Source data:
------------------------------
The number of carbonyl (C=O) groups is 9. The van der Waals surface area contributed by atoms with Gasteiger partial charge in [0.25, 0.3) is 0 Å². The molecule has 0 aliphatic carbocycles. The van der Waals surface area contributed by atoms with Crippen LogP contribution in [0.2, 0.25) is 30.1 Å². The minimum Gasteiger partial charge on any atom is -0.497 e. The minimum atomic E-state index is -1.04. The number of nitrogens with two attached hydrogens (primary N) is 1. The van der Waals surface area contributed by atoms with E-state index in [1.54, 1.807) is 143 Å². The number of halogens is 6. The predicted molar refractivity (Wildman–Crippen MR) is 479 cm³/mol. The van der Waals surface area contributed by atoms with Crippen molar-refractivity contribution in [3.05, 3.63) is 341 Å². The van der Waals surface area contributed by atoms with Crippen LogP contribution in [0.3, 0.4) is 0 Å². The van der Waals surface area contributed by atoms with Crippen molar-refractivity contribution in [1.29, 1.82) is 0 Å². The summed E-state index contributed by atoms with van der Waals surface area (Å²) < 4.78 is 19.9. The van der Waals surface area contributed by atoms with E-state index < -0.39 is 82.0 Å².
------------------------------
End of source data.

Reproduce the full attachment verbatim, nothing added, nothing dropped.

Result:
The number of carbonyl (C=O) groups is 9. The van der Waals surface area contributed by atoms with Gasteiger partial charge in [0.25, 0.3) is 0 Å². The molecule has 0 aliphatic carbocycles. The van der Waals surface area contributed by atoms with Crippen LogP contribution in [0.2, 0.25) is 30.1 Å². The minimum Gasteiger partial charge on any atom is -0.497 e. The minimum atomic E-state index is -1.04. The number of nitrogens with two attached hydrogens (primary N) is 1. The van der Waals surface area contributed by atoms with E-state index in [1.54, 1.807) is 143 Å². The number of halogens is 6. The predicted molar refractivity (Wildman–Crippen MR) is 479 cm³/mol. The van der Waals surface area contributed by atoms with Crippen molar-refractivity contribution in [3.05, 3.63) is 341 Å². The van der Waals surface area contributed by atoms with Crippen LogP contribution in [0.3, 0.4) is 0 Å². The van der Waals surface area contributed by atoms with Crippen molar-refractivity contribution in [1.29, 1.82) is 0 Å². The summed E-state index contributed by atoms with van der Waals surface area (Å²) < 4.78 is 19.9. The van der Waals surface area contributed by atoms with E-state index < -0.39 is 82.0 Å².